The Ritz-Carlton Millenia Singapore, founded in 1996, is located along Singapore’s Marina Bay. It is conveniently located near local attractions like the Art Science Museum, Gardens by the Bay, and luxurious shopping. Walking the streets of Singapore is very pleasant, this cosmopolitan place is a melting pot of cultures filled with people from all around the world. With its rich multicultural heritage, it has a variety of cuisine to cater for its diverse population. It is the most expensive city to live in and also the most obsessed food, sometimes considered the food capital of Asia.
This time I had the chance to interview its executive pastry chef, the French chef Benjamin Siwek, who possesses a vocational degree in Baking and Pastry Arts from the Ecole de Paris, des Metiers de la Table, du Tourisme et Hotellerie. He began as an apprentice to Pastry Chef Christelle Brua at the three-Michelin-starred restaurant Le Pré Catelan in Paris, before progressing to Pastry Cook at the world renowned Hôtel de Crillon Paris. In 2010, after a trial in the pastry kitchen of DANIEL in New York, Chef Benjamin was offered a Sous Chef position at the Bistro Moderne at the JW Marriott Marquis Miami. In 2012, he was promoted to Executive Pastry Chef at the Bistro & Oyster Bar in Marina Bay Sands Singapore.
In 2016, he joined the Ritz-Carlton Millenia Singapore, where he has overseen the pastry and bakery stations, and the creations for Colony, Chihuly Lounge, the Ritz-Carlton Club Lounge, the hotel banquet, and catering events.
This is very different. I come from a restaurant background, where things are a bit hotter! you have to give a lot of respect to your co-workers, you have to treat them as ladies and gentlemen, it’s a different culture and I have learned a lot.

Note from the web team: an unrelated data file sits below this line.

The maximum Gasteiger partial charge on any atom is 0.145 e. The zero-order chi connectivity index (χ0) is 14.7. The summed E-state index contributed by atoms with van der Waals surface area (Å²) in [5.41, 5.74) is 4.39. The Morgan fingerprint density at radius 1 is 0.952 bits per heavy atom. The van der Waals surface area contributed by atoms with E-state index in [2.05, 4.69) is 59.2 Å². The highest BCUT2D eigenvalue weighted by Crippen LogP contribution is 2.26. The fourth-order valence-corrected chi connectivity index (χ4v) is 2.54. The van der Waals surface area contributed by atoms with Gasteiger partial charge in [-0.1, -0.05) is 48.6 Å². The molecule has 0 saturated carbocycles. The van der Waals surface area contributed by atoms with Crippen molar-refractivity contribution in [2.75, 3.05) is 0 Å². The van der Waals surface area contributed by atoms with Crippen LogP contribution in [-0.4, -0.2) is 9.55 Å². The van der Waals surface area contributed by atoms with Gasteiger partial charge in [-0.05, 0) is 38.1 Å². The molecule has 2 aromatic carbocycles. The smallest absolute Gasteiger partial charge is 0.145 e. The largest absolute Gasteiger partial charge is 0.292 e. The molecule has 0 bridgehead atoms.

How would you describe your pastries?
This city is a melting pot of cultures. It’s well known for tropical fruits, so I use French signature pastry creations which use seasonal ingredients from around the globe while incorporating local produce for an unforgettable dessert experience. For example, when we work with local ingredients, we use foreign technics. A few years ago, I created a souffle with durian, which is the king of fruit, and I served it with a mango steam sorbet, which is called the queen of fruit, so I named it the Royal Souffle dessert.
What is your favorite part when making a new dessert and where do you get your inspiration?
I have to think about new ideas all the time, you know we have standard menus but of course we have repeat guests who want different desserts all the time. They don’t want what they had last year, for example. I work like the seasons, every three months I try to change the desserts, bring dynamic flair into the restaurants, the lounge, and pastry boutique. I love creating new things, you don’t need to have a recipe, you can create one!
“I work like the seasons, every three months I try to change the desserts, bring dynamic flair into the restaurants, the lounge, and pastry boutique”
What do you think would play an important role in trends in Singapore?
Healthy pastries. Today’s chefs are looking more and more into making lighter desserts, using raw sugars, nothing heav. There is still a lot of work to do, but I think the trend will be to not use additives, no conservatives, no coloring, using better ingredients, in the end making it healthier.
It’s a small world, schools and suppliers often organize classes and that is how you meet other pastry chefs. A few months ago, Valrhona organized Circle view programs, we are part of the club, we get to see new products, we go visit cocoa plantations in Bali, we see how they cultivate cocoa beans. In the past few months, they had top class chefs, MOFs, etc. We had the FHS in April.
Enjoy the Royal Uppercrust‘s recipe